Take the 2-minute tour ×
Ask Different is a question and answer site for power users of Apple hardware and software. It's 100% free, no registration required.

I have git on /usr/bin/git (I think was Xcode install) but it is 1.7.5.4 and I want to use the current version 1.7.7

Is there a way to uninstall that version and use the new one?

share|improve this question

5 Answers 5

You can install git from source using Homebrew, and just point your PATH to use the new one instead of the xcode/system version.

There's a little video tutorial here. http://vimeo.com/14649488

It's for an older version but it will get you started, let me know if you need more info.

(You can also use MacPorts, Fink or the Git OS X installer, to upgrade.)

share|improve this answer

If you want to use git itself to update git run the following commands :

This can be run from anywhere git clone git://github.com/gitster/git.git then you want to cd git then run this sudo make prefix=/usr install install-doc install-html install-info

This will install Git into your /usr/bin folder for global use.

share|improve this answer
    
Thanks, it helped me. –  Vladimir Prudnikov Jul 7 '13 at 15:55
2  
It's never a good idea to overwrite system binaries. Much better to install into /usr/local/bin or $HOME/bin or similar and adjust your PATH accordingly. –  zigg Nov 24 '13 at 19:28

None of the current answers will upgrade Xcode git. They will only install a newer version of git.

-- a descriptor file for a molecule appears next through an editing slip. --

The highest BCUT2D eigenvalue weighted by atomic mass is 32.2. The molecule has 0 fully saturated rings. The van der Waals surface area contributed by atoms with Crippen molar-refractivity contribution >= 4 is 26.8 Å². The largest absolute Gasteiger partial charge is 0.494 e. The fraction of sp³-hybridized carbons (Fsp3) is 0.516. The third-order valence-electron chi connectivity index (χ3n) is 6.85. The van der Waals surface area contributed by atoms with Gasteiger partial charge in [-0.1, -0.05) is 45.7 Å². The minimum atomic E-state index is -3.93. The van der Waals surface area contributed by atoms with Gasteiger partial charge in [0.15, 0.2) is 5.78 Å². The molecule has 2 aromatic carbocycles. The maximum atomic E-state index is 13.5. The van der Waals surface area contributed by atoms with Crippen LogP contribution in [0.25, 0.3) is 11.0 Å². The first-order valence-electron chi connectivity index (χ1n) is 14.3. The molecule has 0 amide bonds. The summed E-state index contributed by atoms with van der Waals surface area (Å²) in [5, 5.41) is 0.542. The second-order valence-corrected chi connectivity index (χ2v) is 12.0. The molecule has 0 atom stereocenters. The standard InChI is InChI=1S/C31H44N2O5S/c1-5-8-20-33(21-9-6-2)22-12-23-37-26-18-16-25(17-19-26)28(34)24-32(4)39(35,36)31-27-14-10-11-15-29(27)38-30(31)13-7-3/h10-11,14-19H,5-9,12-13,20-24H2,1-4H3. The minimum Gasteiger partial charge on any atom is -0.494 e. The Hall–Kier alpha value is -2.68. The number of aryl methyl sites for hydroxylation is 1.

Xcode have has changed its mind several times about the best git location. Depending on how long ago you have been installing Xcode you will see git binaries at:

/usr/bin/git
/usr/local/git
/Applications/Xcode.app/Contents/Developer/usr/bin/git
/Applications/Xcode.app/Contents/Developer/usr/libexec/git-core/git

Even if you update the PATH, Xcode will stick to its version. The only way I know to force it to use the newer version is replacing those git binaries by a link to the new one you installed.

ln -s /opt/local/bin/git /usr/bin/git

Repeat for the other path. Notice I use a symbolic link, not a hard one. Otherwise Xcode would replace your other installation during an upgrade

share|improve this answer

If you want a newer git than the one in Xcode then you need to install it, this install should be to another place as if you update /usr/bin/git then an Apple update will overwrite this version.

There are several ways to do this but as noted by @FranciscoGarcia they won't necessarily change the one used by Xcode just the command line version.

The easiest is to install the binaries from the git site.

If you want code then use a package manager e.g. Fink macports, Homebrew.

If you want the bleeding edge latest install from git's own repository.

share|improve this answer

You can install the latest git using macports:

sudo port install git-core +svn +doc +bash_completion +gitweb
share|improve this answer

Your Answer

 
discard

By posting your answer, you agree to the privacy policy and terms of service.

Not the answer you're looking for? Browse other questions tagged or ask your own question.